As we inch closer and closer to the anticipated holiday season, it’s hard not to stop and reconsider what a unique and wonderful year it’s been for the financial markets. Side note, if you have not seen the Christmas movie, It’s a Wonderful Life, stop reading and go watch it now! I promise you, that movie will have a far grander impact on your life than this article.
This article is simply meant to point out the unique position financial markets have entered:
- Record low-unemployment
- Record low interest rates
- Record high equity markets
- Record hostility in D.C. between Democrats and Republicans
- Highly anticipated 2020 Presidential Election
- Unprecedented trade war between U.S. and China: by far the two largest economies in the world
- BREXIT and the lasting impact on Europe
What could go wrong?!?!?
It’s true that there are a number of meaningful unknowns in the market. However, this is generally true for financial markets (we just haven’t always been at record highs!). On the upside, economists have turned increasingly positive on the U.S. economy in the short term. While they have seemingly called for the impending recession for 6 years straight, current data suggests they have a bit more confidence for the future. Economists currently anticipate a 19% chance of recession within 1-year, 32% within 2-years and 43% within 3-years (note that historical averages are 18%, 27% and 36%).
Why are economists feeling more optimistic?
- GDP is currently trending at 2%. Unemployment remains at the lowest levels of our lifetime. This leads to a healthy consumer. Consumer spending ultimately represents 70% of US economy. Roughly 15% of household income is currently being used for debt. This is the lowest percentage since 1980 and means that consumers finally have some disposable income.
- Corporate America strength. Corporate earnings growth is expected to be 6% in the US during 2020. Why? Profitability. Profit margins are in the top decile of historic averages across almost all 10 sectors. S. Corporations can thank the 2017 Trump tax-cut for this gift.
- Interest rates. Currently, 65% of global central banks are expected to hold interest rates at current levels in the near term. 35% of global central banks are expected to cut interest rates in the near-term. That means that 0% are anticipating rate increases in the short term. Put even simpler, interest rates are not going up materially any time soon. In fact, the future markets estimate another 50bps drop over the next 3 years within U.S. rates. This is not only a positive stimulus for economic growth; it also aids in the valuation of stocks.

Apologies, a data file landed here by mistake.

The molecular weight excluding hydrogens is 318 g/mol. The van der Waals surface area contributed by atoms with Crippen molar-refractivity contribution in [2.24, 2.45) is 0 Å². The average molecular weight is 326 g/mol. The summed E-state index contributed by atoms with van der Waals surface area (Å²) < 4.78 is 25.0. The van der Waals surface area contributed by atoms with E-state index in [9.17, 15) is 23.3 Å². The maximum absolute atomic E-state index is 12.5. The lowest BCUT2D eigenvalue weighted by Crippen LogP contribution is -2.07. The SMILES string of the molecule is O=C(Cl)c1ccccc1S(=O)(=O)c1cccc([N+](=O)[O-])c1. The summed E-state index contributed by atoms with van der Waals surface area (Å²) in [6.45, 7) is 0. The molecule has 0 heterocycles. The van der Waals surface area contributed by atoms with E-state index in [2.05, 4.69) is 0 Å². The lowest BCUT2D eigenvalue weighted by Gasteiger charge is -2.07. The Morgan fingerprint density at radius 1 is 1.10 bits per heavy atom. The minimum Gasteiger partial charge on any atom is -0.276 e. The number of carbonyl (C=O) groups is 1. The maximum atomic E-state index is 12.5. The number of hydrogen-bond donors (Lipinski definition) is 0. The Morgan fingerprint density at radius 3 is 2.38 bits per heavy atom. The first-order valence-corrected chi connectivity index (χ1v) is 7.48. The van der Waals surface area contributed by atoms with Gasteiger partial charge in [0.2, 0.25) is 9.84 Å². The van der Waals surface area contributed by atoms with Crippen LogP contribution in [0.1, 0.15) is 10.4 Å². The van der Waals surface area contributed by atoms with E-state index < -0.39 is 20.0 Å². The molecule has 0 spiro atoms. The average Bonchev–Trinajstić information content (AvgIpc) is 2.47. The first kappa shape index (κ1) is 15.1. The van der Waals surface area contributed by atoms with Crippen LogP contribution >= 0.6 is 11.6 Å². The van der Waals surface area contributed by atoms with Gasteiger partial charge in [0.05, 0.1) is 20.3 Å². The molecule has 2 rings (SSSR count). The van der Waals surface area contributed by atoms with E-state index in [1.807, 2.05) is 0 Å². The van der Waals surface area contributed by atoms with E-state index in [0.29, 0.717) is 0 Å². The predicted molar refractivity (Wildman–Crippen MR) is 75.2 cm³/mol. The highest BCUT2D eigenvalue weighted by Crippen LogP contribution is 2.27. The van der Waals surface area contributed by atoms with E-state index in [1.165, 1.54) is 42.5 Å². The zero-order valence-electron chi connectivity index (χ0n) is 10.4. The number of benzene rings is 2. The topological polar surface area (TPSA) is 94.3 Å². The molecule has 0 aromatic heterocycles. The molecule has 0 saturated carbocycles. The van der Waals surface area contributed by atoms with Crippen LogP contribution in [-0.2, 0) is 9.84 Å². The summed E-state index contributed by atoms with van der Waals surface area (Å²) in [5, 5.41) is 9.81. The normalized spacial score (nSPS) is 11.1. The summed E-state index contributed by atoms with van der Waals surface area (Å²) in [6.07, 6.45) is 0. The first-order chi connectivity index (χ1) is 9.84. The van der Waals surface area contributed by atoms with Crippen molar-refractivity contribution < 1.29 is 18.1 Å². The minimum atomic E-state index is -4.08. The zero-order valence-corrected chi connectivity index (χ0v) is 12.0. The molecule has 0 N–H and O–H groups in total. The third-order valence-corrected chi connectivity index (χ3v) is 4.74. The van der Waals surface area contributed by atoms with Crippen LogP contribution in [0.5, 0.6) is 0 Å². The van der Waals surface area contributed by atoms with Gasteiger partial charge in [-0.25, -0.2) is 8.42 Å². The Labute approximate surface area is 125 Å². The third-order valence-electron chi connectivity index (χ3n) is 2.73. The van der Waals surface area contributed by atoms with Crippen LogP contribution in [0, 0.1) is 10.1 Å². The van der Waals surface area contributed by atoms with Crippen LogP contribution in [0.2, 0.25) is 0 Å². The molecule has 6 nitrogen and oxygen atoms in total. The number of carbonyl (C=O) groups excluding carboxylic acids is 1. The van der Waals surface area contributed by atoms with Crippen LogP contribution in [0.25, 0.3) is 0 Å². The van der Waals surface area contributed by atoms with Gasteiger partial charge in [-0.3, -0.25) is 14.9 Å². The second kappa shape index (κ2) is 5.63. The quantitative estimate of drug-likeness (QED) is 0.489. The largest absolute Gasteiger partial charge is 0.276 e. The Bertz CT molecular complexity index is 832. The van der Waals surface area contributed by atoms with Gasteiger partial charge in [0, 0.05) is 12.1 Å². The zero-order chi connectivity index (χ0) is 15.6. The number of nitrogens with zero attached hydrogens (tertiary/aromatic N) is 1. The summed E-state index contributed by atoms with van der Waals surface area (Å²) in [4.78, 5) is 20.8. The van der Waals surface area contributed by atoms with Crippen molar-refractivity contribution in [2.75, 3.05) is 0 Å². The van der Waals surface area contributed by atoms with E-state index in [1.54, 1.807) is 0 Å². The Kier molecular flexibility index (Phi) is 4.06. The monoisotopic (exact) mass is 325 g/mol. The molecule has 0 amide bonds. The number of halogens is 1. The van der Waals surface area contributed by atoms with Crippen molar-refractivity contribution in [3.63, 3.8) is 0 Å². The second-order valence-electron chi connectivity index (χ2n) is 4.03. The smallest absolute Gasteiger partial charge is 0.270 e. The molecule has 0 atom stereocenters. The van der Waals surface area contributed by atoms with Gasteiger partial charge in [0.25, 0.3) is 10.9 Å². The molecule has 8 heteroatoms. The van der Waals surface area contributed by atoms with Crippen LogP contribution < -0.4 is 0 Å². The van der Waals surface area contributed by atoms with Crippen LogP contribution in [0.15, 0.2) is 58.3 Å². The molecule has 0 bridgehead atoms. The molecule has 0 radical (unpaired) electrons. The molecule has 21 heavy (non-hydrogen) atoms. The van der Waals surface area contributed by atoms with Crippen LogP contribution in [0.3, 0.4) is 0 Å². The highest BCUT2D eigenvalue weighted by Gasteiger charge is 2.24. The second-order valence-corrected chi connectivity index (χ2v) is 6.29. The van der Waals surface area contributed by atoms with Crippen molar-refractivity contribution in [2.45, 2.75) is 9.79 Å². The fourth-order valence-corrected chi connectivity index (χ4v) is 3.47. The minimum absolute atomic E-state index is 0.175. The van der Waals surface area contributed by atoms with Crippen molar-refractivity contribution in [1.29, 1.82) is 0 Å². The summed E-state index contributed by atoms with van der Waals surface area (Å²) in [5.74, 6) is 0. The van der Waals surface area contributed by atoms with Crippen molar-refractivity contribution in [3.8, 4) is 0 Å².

While these factors truly are core strengths, we do have vulnerabilities:
Government: Trump has changed politics, maybe forever.
During his first few months in office, Trump tweeted 50-60 times per week, on average. He is now averaging 250-260 tweets a week. Every tweet seems to have the potential to change, well, everything! At any given point during any day, Trump can press a button on his phone and send financial markets into a tailspin. It is something that all financial analysts and traders are being forced to accept as a new normal. What we have noticed is that most tweets are ignored by markets; however, tweets related to the trade war have a real impact. While unconventional, this (immediate) market impact is justified, in our opinion, based on the simple truth that the trade war outcome has a considerable impact on the global economy.
Republicans vs. Democrats. The lack of bipartisanship has reached all time levels within both the House and Senate. For the first time on record, 2019 is the only year there is not a single overlapping topic voted as a top five issue between the two parties (i.e. education, healthcare, taxes). Note that as recent as the 80’s and 90’s, most of the top 5 were the same – just in different orders. This leads me to my favorite political quote: “It has been said that democracy is the worst form of government except all those other forms that have been tried from time to time.” - Winston Churchill
What happens in this environment? Either nothing (no tax reform, no healthcare deal, no infrastructure deal) or absolute chaos. If chaos happens (such as the Democrats winning the presidential election and re-taking the senate), we should expect massive unwinding of the corporate tax reform or other key measures that could dramatically affect Wall Street. This is a real risk, especially as we remain in the 9th inning of an economic recovery.
Overall, we acknowledge that we are in a late cycle economic environment and things can change quickly in the late innings. We do believe that most of the key “recession” catalysts are in fairly decent shape. The biggest risk factor at this point, in our eyes, is simply the division and uncertainty in Washington – and volatility in markets. We are expecting this and have positioned our portfolios to handle this.
As always, thank you for your trust.